Figure 3 shows the details of the trichroic prism assembly which contains three prisms. Prism 7 0, instead of having an entrance surface 10a perpendicular to the optical axis, which generally the case previously is at an angle of 90°-~,o to the optical axis. This allows the angle of incidence onto surface 10b to be small.
The first dichroic coating is coated on surface 1 Ob of prism 10. This coating is designed to reflect one primary colour. In one embodiment, blue colour is reflected. In another embodiment, red colour can be reflected. !t is important that the reflected colour be impinging on surface 1 Oa at an angle which is larger than the critical angle for total internal reflection of fight inside the prism. The totally internally reflected light will then exit surface 10c more or less perpendicularly to be incident on the reflective light valve 13. The reflected light from the light valve 13 is modulated in polarization. This reflected light goes through the same path and impinges on surface coating 17b of SUBSTITUTE SHEET (RULE 26) the PBS. It will either be reflected back to the light source or transmitted and be projected onto the screen depending on the action of light valve 1 3. Thus the light valve wilt induce an image on the screen through polarization modulation.
At surface 10b, the transmitted light enters prism 1 1 and impinges upon surface 1 1 b. This surface is coated with a dichroic filter such that one colour component, usually the red colour, is reflected and directed towards the air gap 1 1 a. The angle of incidence of the light on the air gap is such that total internal reflection occurs. The totally internally reflected light is sent to light valve 1 5. The outlet surface 1 1 c is nearly perpendicular to the light beam. The reflective light valve will modulate the polarization of the light beam. Upon reflection and retracing the original beam path, this modulated light will impinge on surface 17b of the PSS. Again, this light beam will either be reflected or transmitted for projection depending on the action of the light valve.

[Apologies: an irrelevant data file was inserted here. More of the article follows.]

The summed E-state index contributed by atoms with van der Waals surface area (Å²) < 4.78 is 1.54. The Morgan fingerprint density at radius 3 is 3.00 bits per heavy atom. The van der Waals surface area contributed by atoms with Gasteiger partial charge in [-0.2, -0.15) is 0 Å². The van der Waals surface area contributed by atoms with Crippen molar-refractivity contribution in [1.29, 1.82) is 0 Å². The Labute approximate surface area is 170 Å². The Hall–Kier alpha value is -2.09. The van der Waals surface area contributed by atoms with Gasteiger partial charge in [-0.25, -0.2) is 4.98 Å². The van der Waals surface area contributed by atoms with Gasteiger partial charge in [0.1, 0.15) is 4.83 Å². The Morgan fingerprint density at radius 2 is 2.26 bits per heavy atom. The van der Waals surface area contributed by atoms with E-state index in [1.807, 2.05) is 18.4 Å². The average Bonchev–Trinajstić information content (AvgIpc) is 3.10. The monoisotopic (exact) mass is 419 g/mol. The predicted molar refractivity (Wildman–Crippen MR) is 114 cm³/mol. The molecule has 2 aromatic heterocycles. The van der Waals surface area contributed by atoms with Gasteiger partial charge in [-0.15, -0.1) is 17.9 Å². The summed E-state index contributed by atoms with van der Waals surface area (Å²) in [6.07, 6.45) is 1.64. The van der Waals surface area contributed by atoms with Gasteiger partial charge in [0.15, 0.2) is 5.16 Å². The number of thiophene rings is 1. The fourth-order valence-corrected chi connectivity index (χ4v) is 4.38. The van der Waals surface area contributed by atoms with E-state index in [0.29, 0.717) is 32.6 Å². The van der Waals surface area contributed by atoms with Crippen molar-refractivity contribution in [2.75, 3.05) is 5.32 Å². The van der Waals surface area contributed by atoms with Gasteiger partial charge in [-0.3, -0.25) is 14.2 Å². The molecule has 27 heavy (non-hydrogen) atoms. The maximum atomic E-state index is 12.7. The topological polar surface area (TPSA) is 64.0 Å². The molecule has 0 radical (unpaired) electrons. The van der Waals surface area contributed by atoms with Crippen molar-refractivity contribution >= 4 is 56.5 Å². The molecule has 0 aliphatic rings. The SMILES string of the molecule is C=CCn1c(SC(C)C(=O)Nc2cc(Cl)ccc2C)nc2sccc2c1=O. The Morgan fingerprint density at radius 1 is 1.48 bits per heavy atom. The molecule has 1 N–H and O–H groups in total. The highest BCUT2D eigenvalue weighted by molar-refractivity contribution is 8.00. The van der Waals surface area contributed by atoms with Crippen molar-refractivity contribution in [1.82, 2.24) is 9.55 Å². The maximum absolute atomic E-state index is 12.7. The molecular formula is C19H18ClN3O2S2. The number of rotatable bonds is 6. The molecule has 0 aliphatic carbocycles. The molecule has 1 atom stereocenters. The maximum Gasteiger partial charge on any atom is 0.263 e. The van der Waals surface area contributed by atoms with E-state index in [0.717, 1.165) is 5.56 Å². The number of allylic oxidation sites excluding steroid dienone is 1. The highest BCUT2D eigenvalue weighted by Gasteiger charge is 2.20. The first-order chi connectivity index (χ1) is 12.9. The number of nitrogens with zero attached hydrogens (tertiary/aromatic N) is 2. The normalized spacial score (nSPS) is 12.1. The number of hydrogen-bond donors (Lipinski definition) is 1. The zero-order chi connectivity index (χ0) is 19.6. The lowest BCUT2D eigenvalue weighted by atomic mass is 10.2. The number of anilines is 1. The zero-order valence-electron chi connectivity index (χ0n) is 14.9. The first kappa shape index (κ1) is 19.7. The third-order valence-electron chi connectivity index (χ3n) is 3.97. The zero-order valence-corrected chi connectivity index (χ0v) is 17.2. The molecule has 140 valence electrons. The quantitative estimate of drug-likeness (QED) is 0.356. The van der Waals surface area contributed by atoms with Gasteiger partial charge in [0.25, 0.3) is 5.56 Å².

The last colour component of the light, usually the green colour, will be transmitted through prism 12, and directed towards light valve 14. The reflective fight from the light valve 14 will trace back the main optical axis. Similar to the other components, this reflected light will form an image on the screen depending on the polarization modulation by light valve 14.
All the air/glass 1 Oa, 1 Oc, 1 1 a, 1 1 c and the outlet surTaces of prism 12 are coated with AR coatings. The AR coatings on surfaces 1 1 a and 10a are special broadband AR coatings. It must take into SUBSTITUTE SHEET (RULE '?() WO (10/3843'_' account the phase change induced by the dichroic coatings and total internal reflection. There are aiso air gaps between prism 10 and prism 1 1 , and between prism 10 and the PBS 17. T hese air gaps are needed for total internal reflection. Alternatively, in another embodiment, special coatings may be used for reflection of the various colour components without the air gap.
The angles of the three prisms are important. They are such tha t the angles of incidence are minimized, and total internal reflection can be achieved. Thus let the incident angles of the two dichroic coatings (in 1 Ob and 1 1 b) be the same and noted as 8. It can be shown easily that:
8 > sin -1 j n J + NA (2) where n is the refractive index of the prism and NA is the numerical aperture of the projection system. Therefore, if the refractive index of the prism is 1.52, and the F number of the system is 3.5, then from equation (2), one can have a 0 of 16 ° . This is the smallest angle possible. If one allows the dichroic filters to have different angles of incidence, then other values can be obtained.
The other angles of the prism assembly from these equations are:
~~ = 32 ° , ~3 = 74 ° , Also ~~ should satisfy v +B>sinW(I
NA
'n J (3) SUBSTITITTE SHEET (RULE ?6) for total internal reflection in prism 10. If one takes ~, to be 32 °, then prism 10 and prism 1 1 vviil be identical in angles. This should make manufacturing cf such prism assemblies easier.
The size of the prisms will be determined by the size of the reflective light valves and the path lengths of three colour light beams inside the prism assembly. It must be mentioned that the angle of incidence also depends on the refractive index of the prism. If a higher refractive index prism is used, the angle of incidence of the dichroic coatings can be decreased even more.
In this embodiment, the two dichroic coatings have the same angle of incidence. This is useful for mass production purposes. However, it is not a necessary condition. !t is clear that, from Figure 2, the polarization effects on the reflectance spectrum is quite small.
Moreover, the small angle of incidence will also decrease the dependence of the reflectance on variations in incidence angle (the acceptance angle). A larger acceptance angle of the dichroic coating implies that this prism structure can also improve the numerical aperture of the entire optical system.
Figure 4 shows a non-cubic shaped polarizing beam splitter. This PBS
17 consists of a right angle prism which is the same as other conventional PBS, and another part with a special angle of ~ = 73 ° .